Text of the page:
1 – 4 September 2008
Speech at Farewell Dinner


H.E. the President of the Constitutional Court of Korea, the Rt. Hon. the Chief Justices, Hon. Judges, distinguished participants, ladies and gentlemen,

I thank the organizers for inviting me to this symposium, for their hospitality and, above all, for giving me the opportunity to say a few words at this farewell dinner. This will be my last speech at an international symposium as Chief Justice as I’ll be retiring in about a month’s time. So, it is a double farewell.

During the last two days we have heard speeches about constitutional courts in various countries. Malaysia, like most common law countries, does not have a constitutional court. But that does not mean that constitutional cases are not heard by the courts in Malaysia. All the types of cases that in other countries are heard by the constitutional courts are heard by the High Courts. Appeals go to the Court of Appeal and, with leave, to the Federal Court (Supreme Court). Constitutional issues may be raised in any case, civil or criminal. They are usually disposed of by the High Court in due course. Habeas corpus and judicial review e.g. for an order of certiorari, mandamus, are a daily affair. We don’t even think of them as constitutional cases. Election petitions are heard by “Election Judges” who are High Court Judges but appointed on an ad hoc basis to hear election petitions, usually after a general election. Appeals go straight to the Federal Court. All actions against the Government, the Prime Minister, the Ministers, the Executives, the Judges or political parties are heard by the High Court with the usual rights of appeal. The High Court also has power to refer constitutional issues direct to the Federal Court for its decision. Applications may also be made direct to the Federal Court in specific constitutional cases for its decisions. Where the constitutionality of a law or a provision thereof is challenged, the court hearing the case may declare the law or the provision unconstitutional. Of course, the Federal Court has the last say. In such a case, it is up to the Legislature whether or not to introduce a new law or to make the necessary amendments.

Disciplinary actions against Judges, including dismissal, are heard by a Tribunal consisting of serving and/or retired Judges appointed ad hoc.

Another unique feature about Malaysia is that there is a Special Court of five Judges established by the Constitution to hear all cases, civil and criminal, by or against the Rulers, meaning the King himself and the hereditary Rulers of the States and their consorts. No one is above the law in Malaysia, not even the King. In fact we have just completed hearing a case in which a local branch of a foreign bank sues the former King of Malaysia over a letter of credit. He files a counter suit. In case you are perplexed by the term “former King”, in Malaysia, the King is elected by the Rulers of the States to serve as King for a term of five years only. I hope that is not even more confusing.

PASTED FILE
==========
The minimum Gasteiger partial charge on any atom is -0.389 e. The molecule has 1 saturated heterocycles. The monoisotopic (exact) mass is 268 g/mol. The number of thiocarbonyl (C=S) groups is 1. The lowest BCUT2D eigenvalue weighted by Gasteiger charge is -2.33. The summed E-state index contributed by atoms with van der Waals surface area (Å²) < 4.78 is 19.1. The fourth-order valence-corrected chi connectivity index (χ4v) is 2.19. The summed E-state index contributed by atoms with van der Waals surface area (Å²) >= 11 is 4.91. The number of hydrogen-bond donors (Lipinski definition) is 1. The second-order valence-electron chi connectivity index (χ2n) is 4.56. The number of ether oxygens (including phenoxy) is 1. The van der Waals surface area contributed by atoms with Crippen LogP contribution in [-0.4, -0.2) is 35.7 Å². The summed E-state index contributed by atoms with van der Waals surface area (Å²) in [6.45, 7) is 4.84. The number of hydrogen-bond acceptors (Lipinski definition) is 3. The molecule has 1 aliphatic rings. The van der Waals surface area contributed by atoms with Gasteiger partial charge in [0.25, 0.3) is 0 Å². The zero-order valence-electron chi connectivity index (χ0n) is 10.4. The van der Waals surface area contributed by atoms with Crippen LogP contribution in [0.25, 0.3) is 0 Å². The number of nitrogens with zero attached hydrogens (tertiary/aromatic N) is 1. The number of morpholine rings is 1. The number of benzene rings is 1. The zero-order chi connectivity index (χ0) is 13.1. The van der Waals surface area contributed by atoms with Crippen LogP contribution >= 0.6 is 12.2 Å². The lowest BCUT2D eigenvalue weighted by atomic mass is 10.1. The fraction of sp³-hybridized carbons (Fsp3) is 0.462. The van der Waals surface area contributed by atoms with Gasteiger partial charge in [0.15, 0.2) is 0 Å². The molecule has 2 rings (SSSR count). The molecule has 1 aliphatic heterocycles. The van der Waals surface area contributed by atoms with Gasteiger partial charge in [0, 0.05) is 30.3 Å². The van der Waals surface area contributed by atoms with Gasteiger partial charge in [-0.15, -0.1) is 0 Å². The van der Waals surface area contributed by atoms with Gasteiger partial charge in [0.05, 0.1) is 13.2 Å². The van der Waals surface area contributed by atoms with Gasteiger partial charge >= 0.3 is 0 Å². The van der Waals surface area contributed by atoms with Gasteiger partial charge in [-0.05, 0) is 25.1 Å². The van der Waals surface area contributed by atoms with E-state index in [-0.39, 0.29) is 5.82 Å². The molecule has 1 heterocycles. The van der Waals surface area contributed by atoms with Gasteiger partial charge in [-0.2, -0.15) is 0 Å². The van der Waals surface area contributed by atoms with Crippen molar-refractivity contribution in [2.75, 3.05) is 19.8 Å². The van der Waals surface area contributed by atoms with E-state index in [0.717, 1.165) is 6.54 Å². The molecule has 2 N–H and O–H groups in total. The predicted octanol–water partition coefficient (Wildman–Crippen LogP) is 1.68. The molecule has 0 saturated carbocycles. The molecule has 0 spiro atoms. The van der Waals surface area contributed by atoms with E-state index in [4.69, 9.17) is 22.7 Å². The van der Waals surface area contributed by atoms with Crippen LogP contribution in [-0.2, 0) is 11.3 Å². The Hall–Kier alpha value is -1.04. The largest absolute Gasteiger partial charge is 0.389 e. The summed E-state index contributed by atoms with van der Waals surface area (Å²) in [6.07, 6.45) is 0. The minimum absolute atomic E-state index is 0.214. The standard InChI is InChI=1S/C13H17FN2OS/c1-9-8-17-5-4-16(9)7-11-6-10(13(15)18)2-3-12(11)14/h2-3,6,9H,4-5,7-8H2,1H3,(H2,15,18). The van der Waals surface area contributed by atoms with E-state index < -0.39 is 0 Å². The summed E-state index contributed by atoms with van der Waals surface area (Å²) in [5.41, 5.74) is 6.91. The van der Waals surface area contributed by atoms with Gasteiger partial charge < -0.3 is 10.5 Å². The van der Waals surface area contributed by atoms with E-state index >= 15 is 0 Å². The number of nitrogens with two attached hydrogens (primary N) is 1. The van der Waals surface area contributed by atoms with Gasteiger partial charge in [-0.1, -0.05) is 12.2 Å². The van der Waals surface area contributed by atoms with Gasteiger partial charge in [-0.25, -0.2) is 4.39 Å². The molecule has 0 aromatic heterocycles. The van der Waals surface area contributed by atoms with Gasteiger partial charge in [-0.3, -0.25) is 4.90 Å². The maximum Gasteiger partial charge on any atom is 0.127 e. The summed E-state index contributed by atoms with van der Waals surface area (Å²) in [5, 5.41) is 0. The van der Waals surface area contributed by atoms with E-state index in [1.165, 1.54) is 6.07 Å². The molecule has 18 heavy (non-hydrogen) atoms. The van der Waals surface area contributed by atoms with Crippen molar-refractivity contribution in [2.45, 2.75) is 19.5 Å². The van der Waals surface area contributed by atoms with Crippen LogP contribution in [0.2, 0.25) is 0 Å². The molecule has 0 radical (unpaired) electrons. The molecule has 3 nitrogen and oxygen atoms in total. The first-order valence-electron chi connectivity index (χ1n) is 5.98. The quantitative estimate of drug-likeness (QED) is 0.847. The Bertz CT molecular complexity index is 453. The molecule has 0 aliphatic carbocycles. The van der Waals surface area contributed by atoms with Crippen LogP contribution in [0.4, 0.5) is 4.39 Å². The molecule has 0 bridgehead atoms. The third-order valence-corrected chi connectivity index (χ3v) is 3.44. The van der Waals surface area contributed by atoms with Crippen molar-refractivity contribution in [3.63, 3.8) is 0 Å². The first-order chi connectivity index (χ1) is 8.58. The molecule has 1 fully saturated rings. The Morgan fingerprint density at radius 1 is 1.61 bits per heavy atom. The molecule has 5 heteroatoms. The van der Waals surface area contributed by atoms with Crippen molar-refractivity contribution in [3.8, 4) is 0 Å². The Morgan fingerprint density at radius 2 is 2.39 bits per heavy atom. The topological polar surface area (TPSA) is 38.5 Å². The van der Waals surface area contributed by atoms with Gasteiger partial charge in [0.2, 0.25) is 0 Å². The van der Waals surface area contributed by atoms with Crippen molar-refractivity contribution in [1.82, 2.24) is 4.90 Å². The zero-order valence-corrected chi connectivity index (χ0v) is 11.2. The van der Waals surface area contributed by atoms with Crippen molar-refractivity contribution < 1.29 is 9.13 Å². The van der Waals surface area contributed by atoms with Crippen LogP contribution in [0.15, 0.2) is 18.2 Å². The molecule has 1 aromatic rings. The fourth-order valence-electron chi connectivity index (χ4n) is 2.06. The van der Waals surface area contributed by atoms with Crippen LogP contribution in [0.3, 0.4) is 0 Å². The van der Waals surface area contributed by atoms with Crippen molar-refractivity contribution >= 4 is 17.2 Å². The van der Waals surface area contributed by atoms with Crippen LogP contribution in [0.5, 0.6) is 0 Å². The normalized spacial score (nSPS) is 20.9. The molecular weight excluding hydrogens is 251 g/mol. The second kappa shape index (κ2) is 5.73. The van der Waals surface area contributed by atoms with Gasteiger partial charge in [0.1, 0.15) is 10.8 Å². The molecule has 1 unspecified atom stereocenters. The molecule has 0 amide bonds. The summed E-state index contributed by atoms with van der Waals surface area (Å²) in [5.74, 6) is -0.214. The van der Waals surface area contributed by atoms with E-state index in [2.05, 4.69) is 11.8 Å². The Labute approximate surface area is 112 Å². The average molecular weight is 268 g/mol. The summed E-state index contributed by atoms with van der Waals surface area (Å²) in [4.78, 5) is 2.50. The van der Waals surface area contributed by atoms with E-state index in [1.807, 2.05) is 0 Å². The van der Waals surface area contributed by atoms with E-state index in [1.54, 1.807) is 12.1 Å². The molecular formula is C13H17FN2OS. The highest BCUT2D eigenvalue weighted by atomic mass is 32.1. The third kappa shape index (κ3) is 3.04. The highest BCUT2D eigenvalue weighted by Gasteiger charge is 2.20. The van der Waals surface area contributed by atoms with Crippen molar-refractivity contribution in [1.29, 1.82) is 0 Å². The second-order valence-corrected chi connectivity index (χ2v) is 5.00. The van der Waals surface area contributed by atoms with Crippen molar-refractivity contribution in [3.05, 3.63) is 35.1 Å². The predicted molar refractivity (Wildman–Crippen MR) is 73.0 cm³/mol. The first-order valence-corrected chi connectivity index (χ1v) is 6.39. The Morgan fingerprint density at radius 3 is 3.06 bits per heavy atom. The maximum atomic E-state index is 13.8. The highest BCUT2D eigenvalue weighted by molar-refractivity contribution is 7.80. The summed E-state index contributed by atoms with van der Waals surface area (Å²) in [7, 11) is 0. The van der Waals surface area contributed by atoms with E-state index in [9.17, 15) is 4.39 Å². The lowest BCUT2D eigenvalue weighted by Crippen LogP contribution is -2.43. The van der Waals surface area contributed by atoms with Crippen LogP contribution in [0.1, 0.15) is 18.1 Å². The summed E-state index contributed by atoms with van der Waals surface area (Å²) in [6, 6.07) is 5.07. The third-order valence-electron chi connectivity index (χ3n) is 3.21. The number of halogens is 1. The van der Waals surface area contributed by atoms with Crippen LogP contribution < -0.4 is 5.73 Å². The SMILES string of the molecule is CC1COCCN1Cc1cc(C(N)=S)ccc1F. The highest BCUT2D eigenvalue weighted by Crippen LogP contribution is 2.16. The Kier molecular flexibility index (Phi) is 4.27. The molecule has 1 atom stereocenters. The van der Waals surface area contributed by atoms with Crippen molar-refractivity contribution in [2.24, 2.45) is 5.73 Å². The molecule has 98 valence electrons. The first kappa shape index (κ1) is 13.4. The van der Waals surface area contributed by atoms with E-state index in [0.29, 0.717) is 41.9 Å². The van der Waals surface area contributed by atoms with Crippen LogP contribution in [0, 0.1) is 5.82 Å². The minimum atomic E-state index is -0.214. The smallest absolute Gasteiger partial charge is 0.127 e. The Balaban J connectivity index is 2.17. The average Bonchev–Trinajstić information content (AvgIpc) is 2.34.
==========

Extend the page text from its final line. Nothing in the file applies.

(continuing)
Judicial review has made its appearance and established itself in Malaysia in the last four decades. It started with a very limited ground i.e. error of jurisdiction and has now expanded the grounds. It is almost like an appeal now, which, in my view, it should not be. While judicial review is a necessary part of a civilized judicial system, carried too far, it can also have negative effects. It can cause delays in the settlement of industrial disputes and stalled executive and administrative actions, sometimes unjustifiably. To overcome the problem, the courts will have to be more efficient and dispose of the cases more speedily.

I personally believe that judges should not go too far in the exercise of their judicial review power. If we believe in separation of powers, then we too should respect the powers of the other two branches of the government. Independence of the judiciary does not mean that while the other branches should not encroach into our jurisdiction, we may encroach into the jurisdiction of the other branches at will. Just as the Executive should not interfere in the decision making process of the court, the court should not usurp the powers of the Legislature by rewriting the Constitution and the law, under the pretext of interpreting them. That is separation of powers.

A country should not be judged by the model it adopts. One model may be suitable for one country and not in the other. No two countries are the same. They should and should be allowed to choose what suits them best. I believe that whatever system or model a country chooses, whatever provision the constitution or the law makes, it is the implementation that counts. The bottom-line is honesty: whether all the players, be they executives, legislators or judges are discharging their duties honestly. Perhaps as judges, we should begin by asking ourselves that question. If our own answer is in the affirmative, we cannot go wrong.

We are unanimous in our judgment that you have organized a superb symposium.

Thank you very much

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